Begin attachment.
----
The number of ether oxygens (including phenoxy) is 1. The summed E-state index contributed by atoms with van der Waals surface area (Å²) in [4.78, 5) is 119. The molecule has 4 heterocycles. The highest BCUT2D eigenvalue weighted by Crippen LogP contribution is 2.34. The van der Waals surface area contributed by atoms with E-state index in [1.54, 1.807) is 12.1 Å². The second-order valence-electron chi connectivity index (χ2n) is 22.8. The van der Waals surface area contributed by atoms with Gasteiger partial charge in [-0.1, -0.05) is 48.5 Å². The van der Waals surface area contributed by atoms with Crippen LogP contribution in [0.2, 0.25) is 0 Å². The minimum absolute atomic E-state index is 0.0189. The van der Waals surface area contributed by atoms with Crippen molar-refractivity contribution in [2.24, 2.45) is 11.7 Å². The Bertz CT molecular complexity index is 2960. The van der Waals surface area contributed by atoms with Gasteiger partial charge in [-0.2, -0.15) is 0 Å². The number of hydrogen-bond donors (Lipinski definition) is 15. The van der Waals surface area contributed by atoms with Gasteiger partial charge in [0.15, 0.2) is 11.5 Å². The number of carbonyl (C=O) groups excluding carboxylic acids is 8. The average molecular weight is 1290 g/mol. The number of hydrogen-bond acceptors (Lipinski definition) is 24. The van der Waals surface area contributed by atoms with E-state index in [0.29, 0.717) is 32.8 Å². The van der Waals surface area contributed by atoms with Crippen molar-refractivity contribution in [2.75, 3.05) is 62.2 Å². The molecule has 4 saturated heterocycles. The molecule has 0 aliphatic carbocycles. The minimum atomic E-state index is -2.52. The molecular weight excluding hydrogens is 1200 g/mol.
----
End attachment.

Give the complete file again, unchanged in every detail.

The number of ether oxygens (including phenoxy) is 1. The summed E-state index contributed by atoms with van der Waals surface area (Å²) in [4.78, 5) is 119. The molecule has 4 heterocycles. The highest BCUT2D eigenvalue weighted by Crippen LogP contribution is 2.34. The van der Waals surface area contributed by atoms with E-state index in [1.54, 1.807) is 12.1 Å². The second-order valence-electron chi connectivity index (χ2n) is 22.8. The van der Waals surface area contributed by atoms with Gasteiger partial charge in [-0.1, -0.05) is 48.5 Å². The van der Waals surface area contributed by atoms with Crippen LogP contribution in [0.2, 0.25) is 0 Å². The minimum absolute atomic E-state index is 0.0189. The van der Waals surface area contributed by atoms with Crippen molar-refractivity contribution in [2.24, 2.45) is 11.7 Å². The Bertz CT molecular complexity index is 2960. The van der Waals surface area contributed by atoms with Gasteiger partial charge in [-0.2, -0.15) is 0 Å². The number of hydrogen-bond donors (Lipinski definition) is 15. The van der Waals surface area contributed by atoms with Gasteiger partial charge in [0.15, 0.2) is 11.5 Å². The number of carbonyl (C=O) groups excluding carboxylic acids is 8. The average molecular weight is 1290 g/mol. The number of hydrogen-bond acceptors (Lipinski definition) is 24. The van der Waals surface area contributed by atoms with E-state index in [0.29, 0.717) is 32.8 Å². The van der Waals surface area contributed by atoms with Crippen molar-refractivity contribution in [2.75, 3.05) is 62.2 Å². The molecule has 4 saturated heterocycles. The molecule has 0 aliphatic carbocycles. The minimum atomic E-state index is -2.52. The molecular weight excluding hydrogens is 1200 g/mol.